Monday, April 21, 2008

Checking up on the stats

I’ve mentioned the articles I’ve got on Triond before in these posts, so I probably don’t have to explain again that it’s one of these sites that you write for and leave your articles on in perpetuity – or at least for as long as the Internet lasts. And the incentive to do so is that they pay you. A modest sum, to be sure, but there are no strings attached – like having to have $50 or $100 on your account before they’ll fork anything out.
Anyway, I’ve now had articles on there since 7th November, 2006, and the current list numbers some 74 pieces.
I was curious to see which ones had been viewed most often, and since Triond helpfully provides such information, I can tell you that a piece called A Future Without Plastic has had just under 600 reads, which may not sound much, but is still more views than any of the posts on this blog have ever had.
Second in line is another ‘green’ piece: The End of Petroleum. This one is considerably behind the first in having only 517 views. Then we have another big drop (partly because the piece appeared five months later) to 349 views on Where Are the Willy Wonka Children? I always find it hard to believe that this one has had anywhere near that number of views; it seems a fairly innocuous topic to me. Plainly celebrity is more important than I thought.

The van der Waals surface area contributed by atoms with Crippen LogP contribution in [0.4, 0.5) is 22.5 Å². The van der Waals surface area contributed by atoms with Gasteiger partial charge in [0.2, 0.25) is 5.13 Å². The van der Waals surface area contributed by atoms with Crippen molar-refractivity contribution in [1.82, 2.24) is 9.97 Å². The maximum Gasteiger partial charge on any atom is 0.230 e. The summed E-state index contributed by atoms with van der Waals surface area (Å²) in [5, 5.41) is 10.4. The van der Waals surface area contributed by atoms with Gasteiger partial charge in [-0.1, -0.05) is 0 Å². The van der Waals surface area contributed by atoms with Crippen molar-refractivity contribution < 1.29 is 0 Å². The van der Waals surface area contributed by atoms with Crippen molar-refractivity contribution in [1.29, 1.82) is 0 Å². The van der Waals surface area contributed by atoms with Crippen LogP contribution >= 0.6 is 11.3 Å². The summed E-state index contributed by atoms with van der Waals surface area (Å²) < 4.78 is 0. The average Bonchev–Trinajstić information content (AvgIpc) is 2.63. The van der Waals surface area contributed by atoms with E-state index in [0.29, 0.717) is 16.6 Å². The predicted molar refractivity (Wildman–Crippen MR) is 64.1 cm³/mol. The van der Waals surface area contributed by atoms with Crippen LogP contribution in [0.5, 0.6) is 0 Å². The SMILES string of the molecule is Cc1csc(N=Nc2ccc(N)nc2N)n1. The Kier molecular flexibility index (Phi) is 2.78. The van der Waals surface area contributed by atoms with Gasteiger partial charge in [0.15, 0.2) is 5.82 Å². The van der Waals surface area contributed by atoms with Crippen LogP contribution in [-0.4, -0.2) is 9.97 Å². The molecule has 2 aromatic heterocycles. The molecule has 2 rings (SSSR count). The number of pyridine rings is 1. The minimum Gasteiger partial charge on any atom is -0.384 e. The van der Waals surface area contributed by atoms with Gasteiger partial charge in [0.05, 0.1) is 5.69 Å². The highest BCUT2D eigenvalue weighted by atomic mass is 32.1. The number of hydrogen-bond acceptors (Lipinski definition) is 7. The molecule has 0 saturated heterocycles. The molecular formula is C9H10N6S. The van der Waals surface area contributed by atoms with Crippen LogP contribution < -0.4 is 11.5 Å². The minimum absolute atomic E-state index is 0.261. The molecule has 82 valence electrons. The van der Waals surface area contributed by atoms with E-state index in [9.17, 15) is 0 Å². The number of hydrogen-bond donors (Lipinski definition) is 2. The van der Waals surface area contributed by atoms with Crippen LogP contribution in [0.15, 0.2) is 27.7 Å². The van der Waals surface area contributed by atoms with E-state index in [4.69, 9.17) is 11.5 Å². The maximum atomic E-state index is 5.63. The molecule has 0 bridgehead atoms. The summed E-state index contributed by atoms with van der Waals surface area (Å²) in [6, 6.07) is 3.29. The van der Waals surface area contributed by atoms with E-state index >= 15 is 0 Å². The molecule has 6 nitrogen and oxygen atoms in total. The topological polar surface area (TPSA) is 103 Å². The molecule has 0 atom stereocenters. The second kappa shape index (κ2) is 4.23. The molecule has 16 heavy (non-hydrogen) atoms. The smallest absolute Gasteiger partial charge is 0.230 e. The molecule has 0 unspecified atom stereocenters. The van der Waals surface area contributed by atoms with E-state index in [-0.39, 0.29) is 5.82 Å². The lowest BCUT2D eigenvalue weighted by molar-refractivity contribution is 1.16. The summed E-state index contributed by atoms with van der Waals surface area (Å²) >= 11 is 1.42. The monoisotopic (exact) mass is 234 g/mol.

Even more absurd, in a way, is the fourth: How to Wake Up, which is a jokey piece on getting out of bed in the morning. Why this should have been a hit I don’t know. It's also just about the youngest of my pieces on Triond.
The problem, as you can see, is that if I was trying to gauge what to write about so that people would be encouraged to come back again and again, I’d be struggling on the basis of these first four. And number five doesn’t help balance things up: Ten Places in Britain You Might Not Want to Move To.
Okay, I understand that people seem to like lists, but this is actually the first of the top five to have focus on a list. So that doesn’t help much either.
We’re now down into the views in the 200s, with New Zealand Factoids. Not the name I gave the piece, incidentally. I don’t know why they changed it from New Zealand Facts, as it's the only time they've ever done it!
This is followed by Possums and Prostates. Good grief. Here’s a medical piece that got almost no views for weeks on end and then suddenly took off. Perhaps some prostate sufferers discovered it.
Animals, Collectively, is another one of those tidbit types of writing, in which I talk about the collective names for certain animals. Again, hardly rip-roaring stuff, but that hasn't stopped it being popular.
With 150 views we get to World’s Steepest Street Not Always the Easiest to Live On. This was popular when it first arrived – perhaps because of the ‘World’s Steepest’ element – which is maybe why it’s up there with the first ten.
And the 10th place goes to Classical Music Isn’t Always Classical, which was an attempt to explain that we often call music Classical when it isn’t in the least bit ‘classical,’ just serious – or ‘fine,’ as they now say on our Concert Program.
So there you go. What' s interesting about the top-viewed list is that it doesn't entirely connect to the top earners. Eight of the top viewers are on the top earners page, but not necessarily in the same order. Two articles, The Need for Electricity, and A Green Roof Over My Head (both environmental items, so maybe there's something to be said for that area after all) managed to sneak into the top earners, with the electricity item coming third.
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